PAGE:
-Naomi
 

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Discussion Starter #10
Oh I love my snails too -- don't get me wrong! That parva wasn't technically 'new' it was in my other tank, but the plants in the picture were. But, I got them at our last plant club meeting, so I knew they were fine (knew where they came from). Thanks for the tip, though, I wouldn't have thought about that. How dare they use pesticides on aquatic plants???? gRRRRRR.
 

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The comment about the snails was meant to be light-hearted :D. But yes, I feel that they get a bad rap in the hobby. I always see posts like, "OMG - a snail!!! What should I do?!?! It's going to be doom for my plants!!! Chemicals? Puffers? Loaches? DOOOOOM!!!" And I keep thinking how without them, I'd have to do so much more work (yes, I'm a VERY LAZY hobbyist when it comes to picking out dead leaves, scraping the sides of the tank and doing regular water changes). Granted, my laziness shows in the appearance of my tanks, but it would be orders of magnitude worse without my little shelled janitors ;).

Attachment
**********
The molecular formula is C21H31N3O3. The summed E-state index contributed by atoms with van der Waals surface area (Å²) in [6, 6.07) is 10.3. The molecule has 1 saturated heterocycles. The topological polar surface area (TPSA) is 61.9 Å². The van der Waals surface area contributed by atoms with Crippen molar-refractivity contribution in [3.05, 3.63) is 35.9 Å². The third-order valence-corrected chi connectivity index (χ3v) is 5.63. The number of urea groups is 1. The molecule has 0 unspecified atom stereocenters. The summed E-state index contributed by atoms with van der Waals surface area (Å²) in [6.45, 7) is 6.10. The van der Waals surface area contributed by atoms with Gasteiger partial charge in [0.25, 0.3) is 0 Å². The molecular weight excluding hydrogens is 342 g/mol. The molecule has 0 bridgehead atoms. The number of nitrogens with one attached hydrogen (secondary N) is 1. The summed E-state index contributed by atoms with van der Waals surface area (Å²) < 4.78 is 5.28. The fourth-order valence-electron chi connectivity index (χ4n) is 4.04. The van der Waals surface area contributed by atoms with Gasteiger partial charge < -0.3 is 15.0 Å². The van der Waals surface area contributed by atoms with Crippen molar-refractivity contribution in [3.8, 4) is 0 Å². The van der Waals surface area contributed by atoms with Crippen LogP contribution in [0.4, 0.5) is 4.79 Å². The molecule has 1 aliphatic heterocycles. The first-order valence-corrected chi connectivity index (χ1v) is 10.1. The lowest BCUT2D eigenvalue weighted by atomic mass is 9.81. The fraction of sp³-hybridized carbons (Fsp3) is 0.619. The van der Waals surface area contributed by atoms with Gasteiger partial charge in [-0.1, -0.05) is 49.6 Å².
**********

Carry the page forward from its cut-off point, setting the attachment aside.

Oh, yes - I figured the plant was already in the submersed form, PLUS the shrimp are all over it, which wouldn't be the case if it were doused with poisons... On the contrary, they'd get as far away as possible from it. It's only really something to consider if you buy the plant from a LFS that gets their plants from other countries. Also, only if the purchased specimen was newly-shipped to them. If it's been in their tanks for a while, there shouldn't be anything to worry about. The lobelia I bought had probably been in their tank for about a week, but it was a really big piece and it was going into my very small tank with little filtration, which means that toxic things don't get diluted nor filtered out.

The other possibility that I'd theorized had to do with L. cardinalis's natural toxicity - maybe the emersed form of the plant secretes the poison in greater concentrations, or the toxins in the emersed form is more potent than what you'd find in the submersed form. Either way, it was a costly oversight on my part and I hope it never happens to anybody else.